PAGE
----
Far Too Important And Special To Be Lost: Save The Palace


Melbourne is set to lose another iconic music venue, and it’s time to take another stand to save live music in this city.

News that The Palace Theatre may well be destroyed to make way for a hotel has been met with anger and indignation from music-lovers, and rightly so: The Palace Theatre is far too special and important to the Melbourne music scene to be lost.

It was recently announced that the Chinese property investment firm Jinshan Investments has applied to build Australia’s first ‘W Hotel’, a complex encompassing 40,000 square metres, hosting 205 hotel rooms and 145 apartments, estimated to cost around $180 million; because if there’s one thing that we need more of in the city, it’s a hotel.

These plans would include the complete demolition of The Palace Theatre, wiping the iconic, unique, and historic venue off the face of the planet. The Palace is a near-perfect place to watch live music, and losing it would leave a gaping whole in the Melbourne music scene that will have harmful long-term effects.

The current situation is a continuation of a worrying trend occurring across the country, with developers seemingly hell-bent on transforming our vibrant city into a culture-free, dull and life-less one, with the likes of the East Brunswick Club and, for a very short period of time, The Tote, closing down.

If this trend continues, Melbourne may well eventually lose the unique buildings that define it as a city, and merely be another city filled with sky-scraping hotels and luxurious, modern buildings.

Even viewed as a matter outside of live music, the proposed developments will be severely damaging to Melbourne being the self-proclaimed “cultural capital” of the country. To demolish a hundred year old theatre for a 100m tall luxury hotel would set a dangerous and damaging precedent that will undoubtedly have a negative impact on the artistic and musical status of the city.

According to the developers, the proposed hotel will “re-energize” the eastern end of the CBD, although it is as yet unclear how an expensive, high-class hotel which will likely attract only rich businessmen will achieve this better than a renowned and vibrant music venue that attracts thousands of music fans from across the state, and the country.

The building was first erected in 1860 under the name of The Douglas Theatre, but was destroyed by a fire in 1911. The following year, the theatre in its current form was built, originally acting as a cinema, before being transformed into a nightclub and music venue in 1987.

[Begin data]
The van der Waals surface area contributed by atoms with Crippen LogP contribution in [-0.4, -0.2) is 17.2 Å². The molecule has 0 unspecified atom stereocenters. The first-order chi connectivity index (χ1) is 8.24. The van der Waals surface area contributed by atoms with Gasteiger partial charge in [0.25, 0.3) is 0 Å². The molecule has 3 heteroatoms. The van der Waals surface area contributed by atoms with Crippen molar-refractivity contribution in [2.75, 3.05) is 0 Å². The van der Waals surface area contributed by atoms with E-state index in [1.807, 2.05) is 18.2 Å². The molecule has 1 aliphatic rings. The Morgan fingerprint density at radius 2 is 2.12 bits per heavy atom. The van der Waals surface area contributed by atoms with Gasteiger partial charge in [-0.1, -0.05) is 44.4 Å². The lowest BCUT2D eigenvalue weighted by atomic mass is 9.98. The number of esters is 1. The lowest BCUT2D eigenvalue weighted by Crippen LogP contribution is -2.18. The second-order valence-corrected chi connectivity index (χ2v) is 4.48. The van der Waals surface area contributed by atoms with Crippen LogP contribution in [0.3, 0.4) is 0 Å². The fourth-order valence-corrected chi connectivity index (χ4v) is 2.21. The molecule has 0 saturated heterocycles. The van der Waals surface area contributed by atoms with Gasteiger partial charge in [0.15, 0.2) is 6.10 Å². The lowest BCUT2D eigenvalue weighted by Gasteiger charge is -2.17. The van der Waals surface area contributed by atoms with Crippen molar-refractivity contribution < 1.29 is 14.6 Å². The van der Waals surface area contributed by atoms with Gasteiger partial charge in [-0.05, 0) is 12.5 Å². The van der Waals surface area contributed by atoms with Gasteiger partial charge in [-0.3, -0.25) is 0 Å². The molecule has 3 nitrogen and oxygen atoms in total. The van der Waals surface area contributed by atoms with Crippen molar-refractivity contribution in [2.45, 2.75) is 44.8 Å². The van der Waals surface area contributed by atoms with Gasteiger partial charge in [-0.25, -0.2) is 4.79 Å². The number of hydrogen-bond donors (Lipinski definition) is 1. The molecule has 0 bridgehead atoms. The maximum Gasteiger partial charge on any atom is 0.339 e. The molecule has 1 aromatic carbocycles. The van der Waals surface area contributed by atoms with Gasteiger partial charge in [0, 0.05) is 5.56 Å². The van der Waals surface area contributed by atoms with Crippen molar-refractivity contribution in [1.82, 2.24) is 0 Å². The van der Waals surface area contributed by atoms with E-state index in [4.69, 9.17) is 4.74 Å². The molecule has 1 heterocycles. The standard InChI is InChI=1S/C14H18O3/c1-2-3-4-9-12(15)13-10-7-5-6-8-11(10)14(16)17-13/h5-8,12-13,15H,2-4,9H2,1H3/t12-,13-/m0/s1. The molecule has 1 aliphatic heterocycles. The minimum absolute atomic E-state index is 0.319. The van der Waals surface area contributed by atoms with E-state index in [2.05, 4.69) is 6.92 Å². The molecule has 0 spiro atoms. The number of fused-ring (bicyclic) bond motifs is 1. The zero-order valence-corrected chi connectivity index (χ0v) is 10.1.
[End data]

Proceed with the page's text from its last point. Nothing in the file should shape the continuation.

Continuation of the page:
Viewed from the outside, The Palace is a beautiful, attention-grabbing theatre filled with character like no other in the city. From the inside, The Palace is perhaps the best venue in the state to watch live music. With three levels and sizable standing area, including balconies virtually on top of the stage, and enough bars to ensure there’s never a long wait, every single person inside the venue is able to have an impeccable view of the act.

With a capacity of just under 2,000 it is one of the few of this size in the city, and in the last few years, it has played host to the likes of Arctic Monkeys, The Killers, Death Cab For Cutie, and Animal Collective, and serves an important role in facilitating tours for some of these mid-sized international bands, ones that are far too big to play the likes of The Corner Hotel, but cannot fill the expansive arenas such as Etihad Stadium, Rod Laver Arena, or Festival Hall.

The Palace is an iconic and historic venue, and should have a full Heritage Listing to prevent these types of attempted developments, but this is not the case, and now we must do something to save it. If the Palace Theatre can go, then no another venue in Melbourne is safe.

It’s been proved time and time again that music-loving people can and will take action in order to prevent these venues being destroyed. In 2010, following the forced closure of The Tote due to ridiculously harsh liquor licensing, an estimated 5,000 people rallied on the streets, leading to its eventual re-opening. The same year saw the Save Live Australian Music rally, which attracted between 10,000 and 20,000 people, according to the ABC.

It’s glaringly obvious that we are willing to take real action to save our music scene, and unfortunately this is becoming an increasingly necessary act to ensure the longterm stability of Melbourne’s live music scene.

Three years ago the music-lovers of Melbourne united to save The Tote, and the time has come to do so again. We cannot sit idly by and let these iconic music venues be destroyed one after the other, and the time has come to take a stand.